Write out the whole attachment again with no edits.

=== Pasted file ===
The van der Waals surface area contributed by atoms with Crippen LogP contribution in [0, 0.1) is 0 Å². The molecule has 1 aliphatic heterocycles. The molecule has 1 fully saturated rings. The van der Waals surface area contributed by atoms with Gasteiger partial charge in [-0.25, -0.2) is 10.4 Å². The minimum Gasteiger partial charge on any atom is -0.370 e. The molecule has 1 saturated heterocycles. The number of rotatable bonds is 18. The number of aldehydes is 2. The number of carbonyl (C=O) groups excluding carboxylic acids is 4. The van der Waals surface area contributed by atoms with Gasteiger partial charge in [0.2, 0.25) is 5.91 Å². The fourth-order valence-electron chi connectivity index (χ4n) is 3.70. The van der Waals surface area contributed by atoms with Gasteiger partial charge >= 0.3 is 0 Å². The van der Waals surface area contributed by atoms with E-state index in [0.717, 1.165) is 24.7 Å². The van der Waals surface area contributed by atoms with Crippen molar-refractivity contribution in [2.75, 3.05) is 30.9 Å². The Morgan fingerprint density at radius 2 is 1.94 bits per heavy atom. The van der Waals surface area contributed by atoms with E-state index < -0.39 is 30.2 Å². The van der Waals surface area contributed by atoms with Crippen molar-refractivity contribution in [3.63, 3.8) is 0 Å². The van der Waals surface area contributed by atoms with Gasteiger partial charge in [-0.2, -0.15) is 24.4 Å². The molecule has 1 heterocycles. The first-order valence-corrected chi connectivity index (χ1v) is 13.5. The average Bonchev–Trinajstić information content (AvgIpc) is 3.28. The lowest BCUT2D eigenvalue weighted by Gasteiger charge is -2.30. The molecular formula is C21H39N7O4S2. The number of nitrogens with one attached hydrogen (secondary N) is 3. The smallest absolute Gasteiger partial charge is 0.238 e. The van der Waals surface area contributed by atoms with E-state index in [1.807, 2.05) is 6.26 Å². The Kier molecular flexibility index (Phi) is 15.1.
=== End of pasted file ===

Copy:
The van der Waals surface area contributed by atoms with Crippen LogP contribution in [0, 0.1) is 0 Å². The molecule has 1 aliphatic heterocycles. The molecule has 1 fully saturated rings. The van der Waals surface area contributed by atoms with Gasteiger partial charge in [-0.25, -0.2) is 10.4 Å². The minimum Gasteiger partial charge on any atom is -0.370 e. The molecule has 1 saturated heterocycles. The number of rotatable bonds is 18. The number of aldehydes is 2. The number of carbonyl (C=O) groups excluding carboxylic acids is 4. The van der Waals surface area contributed by atoms with Gasteiger partial charge in [0.2, 0.25) is 5.91 Å². The fourth-order valence-electron chi connectivity index (χ4n) is 3.70. The van der Waals surface area contributed by atoms with Gasteiger partial charge >= 0.3 is 0 Å². The van der Waals surface area contributed by atoms with E-state index in [0.717, 1.165) is 24.7 Å². The van der Waals surface area contributed by atoms with Crippen molar-refractivity contribution in [2.75, 3.05) is 30.9 Å². The Morgan fingerprint density at radius 2 is 1.94 bits per heavy atom. The van der Waals surface area contributed by atoms with E-state index < -0.39 is 30.2 Å². The van der Waals surface area contributed by atoms with Crippen molar-refractivity contribution in [3.63, 3.8) is 0 Å². The van der Waals surface area contributed by atoms with Gasteiger partial charge in [-0.2, -0.15) is 24.4 Å². The molecule has 1 heterocycles. The first-order valence-corrected chi connectivity index (χ1v) is 13.5. The average Bonchev–Trinajstić information content (AvgIpc) is 3.28. The lowest BCUT2D eigenvalue weighted by Gasteiger charge is -2.30. The molecular formula is C21H39N7O4S2. The number of nitrogens with one attached hydrogen (secondary N) is 3. The smallest absolute Gasteiger partial charge is 0.238 e. The van der Waals surface area contributed by atoms with E-state index in [1.807, 2.05) is 6.26 Å². The Kier molecular flexibility index (Phi) is 15.1.